Verdicts such as those of the Richardson and Fancy cases created a sense of helplessness among colonial women when dealing with the justice system and rape by white men, leading them to refrain from reporting rapes committed by white males. In both these cases, for example, the guilt of the men was adequately exemplified; however, the courts instead managed to find fault in the actions of the women. It was an accepted fact in colonial society that in the majority...of rape cases [involving white men] the woman's word was not vindicated by the legal outcome...Women had reason to believe that their experiences with sexual harassment and violence would not be treated seriously" (Dayton 260-261). It seems as though the system was looking for any excuse possible to preserve the honor of their men, even if it meant diminishing that of their women. Once colonial women came to understand this, they began to lose hope in the degree to which their justice system would protect them. Women realized that "male jurors hesitated to convict [white males] not only because a recantation was an ever-present possibility but also because they found it difficult to believe that an unmarried woman had truly withheld her consent and had not in some fashion invited the man's advance" (Dayton 261). Women seemed to be the scapegoats in colonial society when it came to the issue of rape. Their words, integrity, and honor were not only doubted, but discredited. The court was adamant that "charging [women] who had complained against acquitted defendants [would] discourage further complaints" (Hartog 320). This tactic appears to be a tool used to induce a sense of fear in women. The justice system was warning women that it was only going to be a waste of time to report rape against a white man. This "failure to indict assailants for anything less than the capital crime of rape undoubtedly discouraged women and their families from reporting assaults" (Dayton 232). It is impossible to find justice in a system that is predisposed to corruption. As a result of this, women found themselves in a helpless position in which they were subject to the dominance of the white male.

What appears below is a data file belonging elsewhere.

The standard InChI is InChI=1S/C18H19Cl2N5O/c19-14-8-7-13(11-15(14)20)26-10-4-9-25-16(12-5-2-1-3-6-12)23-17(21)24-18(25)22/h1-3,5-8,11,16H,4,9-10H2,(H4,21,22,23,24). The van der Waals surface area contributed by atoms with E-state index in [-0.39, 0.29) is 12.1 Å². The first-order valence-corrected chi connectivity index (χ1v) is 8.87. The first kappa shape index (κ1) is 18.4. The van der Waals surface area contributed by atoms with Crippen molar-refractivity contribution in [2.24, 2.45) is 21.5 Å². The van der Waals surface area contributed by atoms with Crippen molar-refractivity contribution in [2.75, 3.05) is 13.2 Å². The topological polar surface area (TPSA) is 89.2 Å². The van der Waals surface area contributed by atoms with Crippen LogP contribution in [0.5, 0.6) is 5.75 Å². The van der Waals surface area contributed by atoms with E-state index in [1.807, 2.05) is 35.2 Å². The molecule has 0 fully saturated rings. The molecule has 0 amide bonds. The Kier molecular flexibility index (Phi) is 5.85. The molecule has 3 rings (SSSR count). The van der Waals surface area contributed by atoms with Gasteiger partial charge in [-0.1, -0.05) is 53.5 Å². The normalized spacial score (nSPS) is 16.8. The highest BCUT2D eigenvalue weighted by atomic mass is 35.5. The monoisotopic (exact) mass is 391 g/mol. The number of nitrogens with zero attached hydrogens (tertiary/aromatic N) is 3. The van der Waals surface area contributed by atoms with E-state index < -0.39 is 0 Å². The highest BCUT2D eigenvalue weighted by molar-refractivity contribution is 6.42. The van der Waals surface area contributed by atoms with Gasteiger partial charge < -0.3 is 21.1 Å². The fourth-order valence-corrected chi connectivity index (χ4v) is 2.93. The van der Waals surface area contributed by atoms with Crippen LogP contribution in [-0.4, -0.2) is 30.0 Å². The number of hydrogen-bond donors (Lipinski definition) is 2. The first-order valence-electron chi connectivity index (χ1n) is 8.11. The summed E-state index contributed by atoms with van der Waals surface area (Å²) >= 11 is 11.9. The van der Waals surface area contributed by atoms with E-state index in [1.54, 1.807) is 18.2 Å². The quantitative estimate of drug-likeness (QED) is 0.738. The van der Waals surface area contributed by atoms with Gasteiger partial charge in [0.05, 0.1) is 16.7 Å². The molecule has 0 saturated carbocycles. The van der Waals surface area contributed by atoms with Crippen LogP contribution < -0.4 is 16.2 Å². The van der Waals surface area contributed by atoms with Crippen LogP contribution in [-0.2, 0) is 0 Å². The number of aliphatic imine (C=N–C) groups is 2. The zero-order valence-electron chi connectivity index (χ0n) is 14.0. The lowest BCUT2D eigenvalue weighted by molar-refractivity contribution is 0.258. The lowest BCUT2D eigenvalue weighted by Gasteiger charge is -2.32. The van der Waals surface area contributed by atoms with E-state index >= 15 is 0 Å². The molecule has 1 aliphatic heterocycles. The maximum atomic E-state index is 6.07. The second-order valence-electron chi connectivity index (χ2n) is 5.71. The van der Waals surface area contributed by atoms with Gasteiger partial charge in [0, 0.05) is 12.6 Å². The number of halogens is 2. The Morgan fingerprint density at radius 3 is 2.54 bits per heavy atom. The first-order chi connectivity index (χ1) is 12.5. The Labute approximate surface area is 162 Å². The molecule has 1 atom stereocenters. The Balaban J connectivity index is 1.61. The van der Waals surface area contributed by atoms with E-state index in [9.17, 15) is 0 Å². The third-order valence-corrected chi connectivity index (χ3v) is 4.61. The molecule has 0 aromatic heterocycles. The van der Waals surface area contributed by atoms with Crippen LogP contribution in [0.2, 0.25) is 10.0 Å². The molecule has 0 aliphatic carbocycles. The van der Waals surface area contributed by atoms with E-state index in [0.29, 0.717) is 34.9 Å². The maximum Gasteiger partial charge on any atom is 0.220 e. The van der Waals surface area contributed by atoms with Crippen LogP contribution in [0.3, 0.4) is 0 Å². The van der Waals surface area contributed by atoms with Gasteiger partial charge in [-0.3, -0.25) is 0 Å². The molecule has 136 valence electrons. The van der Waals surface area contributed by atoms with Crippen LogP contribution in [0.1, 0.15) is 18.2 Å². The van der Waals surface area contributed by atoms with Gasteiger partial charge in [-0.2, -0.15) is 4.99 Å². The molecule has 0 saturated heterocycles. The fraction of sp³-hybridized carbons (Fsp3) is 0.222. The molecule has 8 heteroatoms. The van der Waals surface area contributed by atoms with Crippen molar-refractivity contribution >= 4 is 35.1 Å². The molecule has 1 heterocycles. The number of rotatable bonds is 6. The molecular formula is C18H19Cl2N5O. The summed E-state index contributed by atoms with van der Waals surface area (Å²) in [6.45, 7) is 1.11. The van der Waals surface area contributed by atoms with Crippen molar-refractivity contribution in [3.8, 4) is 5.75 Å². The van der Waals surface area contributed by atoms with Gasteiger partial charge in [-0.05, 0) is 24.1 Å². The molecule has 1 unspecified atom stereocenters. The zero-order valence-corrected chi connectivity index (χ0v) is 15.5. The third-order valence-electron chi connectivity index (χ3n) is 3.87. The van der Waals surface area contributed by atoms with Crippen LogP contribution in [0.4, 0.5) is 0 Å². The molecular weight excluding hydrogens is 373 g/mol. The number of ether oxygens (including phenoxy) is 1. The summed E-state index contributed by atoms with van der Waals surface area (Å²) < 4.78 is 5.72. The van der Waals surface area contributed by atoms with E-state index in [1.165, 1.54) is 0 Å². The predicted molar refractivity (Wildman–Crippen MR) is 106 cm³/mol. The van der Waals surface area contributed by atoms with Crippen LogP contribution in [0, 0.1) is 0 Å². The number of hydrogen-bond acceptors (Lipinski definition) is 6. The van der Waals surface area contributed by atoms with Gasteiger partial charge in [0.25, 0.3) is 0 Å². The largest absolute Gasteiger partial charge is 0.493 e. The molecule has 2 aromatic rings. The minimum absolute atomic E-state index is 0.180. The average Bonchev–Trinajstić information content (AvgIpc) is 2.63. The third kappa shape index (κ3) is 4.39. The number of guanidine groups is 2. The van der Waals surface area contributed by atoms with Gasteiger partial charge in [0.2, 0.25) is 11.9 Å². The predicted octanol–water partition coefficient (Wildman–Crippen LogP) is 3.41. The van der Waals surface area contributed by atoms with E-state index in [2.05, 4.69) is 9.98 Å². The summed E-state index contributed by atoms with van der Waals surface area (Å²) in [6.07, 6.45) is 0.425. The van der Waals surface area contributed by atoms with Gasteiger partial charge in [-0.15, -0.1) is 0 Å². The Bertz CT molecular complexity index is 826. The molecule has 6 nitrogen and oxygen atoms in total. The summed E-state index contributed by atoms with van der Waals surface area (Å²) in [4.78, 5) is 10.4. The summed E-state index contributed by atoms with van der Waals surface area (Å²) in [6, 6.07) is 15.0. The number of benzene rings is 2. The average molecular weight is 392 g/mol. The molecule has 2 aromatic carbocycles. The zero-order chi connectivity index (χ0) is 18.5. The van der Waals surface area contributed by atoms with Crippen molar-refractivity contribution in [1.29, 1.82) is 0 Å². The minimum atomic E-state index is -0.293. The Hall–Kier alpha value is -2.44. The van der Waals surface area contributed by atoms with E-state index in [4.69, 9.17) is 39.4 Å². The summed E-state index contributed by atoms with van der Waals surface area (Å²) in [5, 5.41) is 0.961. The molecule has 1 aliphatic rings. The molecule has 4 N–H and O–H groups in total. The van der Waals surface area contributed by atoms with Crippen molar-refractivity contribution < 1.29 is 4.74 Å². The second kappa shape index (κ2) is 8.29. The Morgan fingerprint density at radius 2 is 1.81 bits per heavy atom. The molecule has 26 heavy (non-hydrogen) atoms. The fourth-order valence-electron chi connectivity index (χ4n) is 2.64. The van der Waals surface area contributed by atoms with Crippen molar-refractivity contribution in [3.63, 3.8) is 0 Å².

The justice system of colonial times was much more understanding and protective over women when they claimed to be raped by a non-white male, leading them to not hesitate in reporting a non-white rape. Two cases that exemplify this notion are those of Indian Robin and Sergeant John Potter's daughter, May. In the first case, Indian Robin was accused of raping two white girls, and the verdict found the two white girls completely innocent. In addition to this, the verdict stated that the two girls should not receive any punishment for having participated in such an act, for they were "persons of weak and Imperfect understanding" (Dayton 243) Also, the jury "could imagine [Indian Robin's] sexual relations with two young white women only as involving coercion on his part and lack of full consent on their part" (Dayton 243). This ruling demonstrates the discrimination that was present against Indian Robin for it seems the only reason the girls were found innocent is because the man they were accusing was an Indian. This case gives the impression that the jury allowed its personal opinions about non-whites to interfere with their decisions on court cases. The second case of this kind is that of Sergeant John Potter's daughter, May, who gave birth to a baby of dark complexion, after which she admitted to having sexual contact with a black slave named Cush. Although May had given birth to an illegitimate child, she received no punishment for her actions, validating the point that this case was viewed as one of coercion. Cush, on the other hand, received "a more severe whipping than that meted out to white fornicators" (Dayton 243). It appears as though the courts were even willing to overlook their own laws, such as punishment for the birth of an illegitimate child, in order to prevent the punishment of white females accusing non-white males of rape. This was a clear sign of injustice on the part of the colonial court system, for it looks as though the court was predisposed to convict any non-white male accused of rape.